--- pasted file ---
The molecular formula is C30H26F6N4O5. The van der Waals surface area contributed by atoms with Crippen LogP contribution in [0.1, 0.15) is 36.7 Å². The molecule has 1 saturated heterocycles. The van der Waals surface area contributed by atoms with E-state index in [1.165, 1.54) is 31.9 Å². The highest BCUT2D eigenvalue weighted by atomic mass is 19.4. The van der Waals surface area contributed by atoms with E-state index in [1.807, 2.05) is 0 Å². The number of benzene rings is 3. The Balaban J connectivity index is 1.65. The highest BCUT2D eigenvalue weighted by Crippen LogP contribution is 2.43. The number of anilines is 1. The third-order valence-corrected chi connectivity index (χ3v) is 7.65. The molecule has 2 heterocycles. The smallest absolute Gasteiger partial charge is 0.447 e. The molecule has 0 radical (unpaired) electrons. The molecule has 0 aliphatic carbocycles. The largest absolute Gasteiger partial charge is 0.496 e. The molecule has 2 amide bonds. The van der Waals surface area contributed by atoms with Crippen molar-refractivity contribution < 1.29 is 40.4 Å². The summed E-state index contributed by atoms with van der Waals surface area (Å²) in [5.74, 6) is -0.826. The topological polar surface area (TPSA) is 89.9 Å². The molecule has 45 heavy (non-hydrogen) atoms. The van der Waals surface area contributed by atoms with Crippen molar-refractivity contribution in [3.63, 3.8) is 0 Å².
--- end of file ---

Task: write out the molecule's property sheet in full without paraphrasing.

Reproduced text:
The molecular formula is C30H26F6N4O5. The van der Waals surface area contributed by atoms with Crippen LogP contribution in [0.1, 0.15) is 36.7 Å². The molecule has 1 saturated heterocycles. The van der Waals surface area contributed by atoms with E-state index in [1.165, 1.54) is 31.9 Å². The highest BCUT2D eigenvalue weighted by atomic mass is 19.4. The van der Waals surface area contributed by atoms with E-state index in [1.807, 2.05) is 0 Å². The number of benzene rings is 3. The Balaban J connectivity index is 1.65. The highest BCUT2D eigenvalue weighted by Crippen LogP contribution is 2.43. The number of anilines is 1. The third-order valence-corrected chi connectivity index (χ3v) is 7.65. The molecule has 2 heterocycles. The smallest absolute Gasteiger partial charge is 0.447 e. The molecule has 0 radical (unpaired) electrons. The molecule has 0 aliphatic carbocycles. The largest absolute Gasteiger partial charge is 0.496 e. The molecule has 2 amide bonds. The van der Waals surface area contributed by atoms with Crippen molar-refractivity contribution < 1.29 is 40.4 Å². The summed E-state index contributed by atoms with van der Waals surface area (Å²) in [5.74, 6) is -0.826. The topological polar surface area (TPSA) is 89.9 Å². The molecule has 45 heavy (non-hydrogen) atoms. The van der Waals surface area contributed by atoms with Crippen molar-refractivity contribution in [3.63, 3.8) is 0 Å².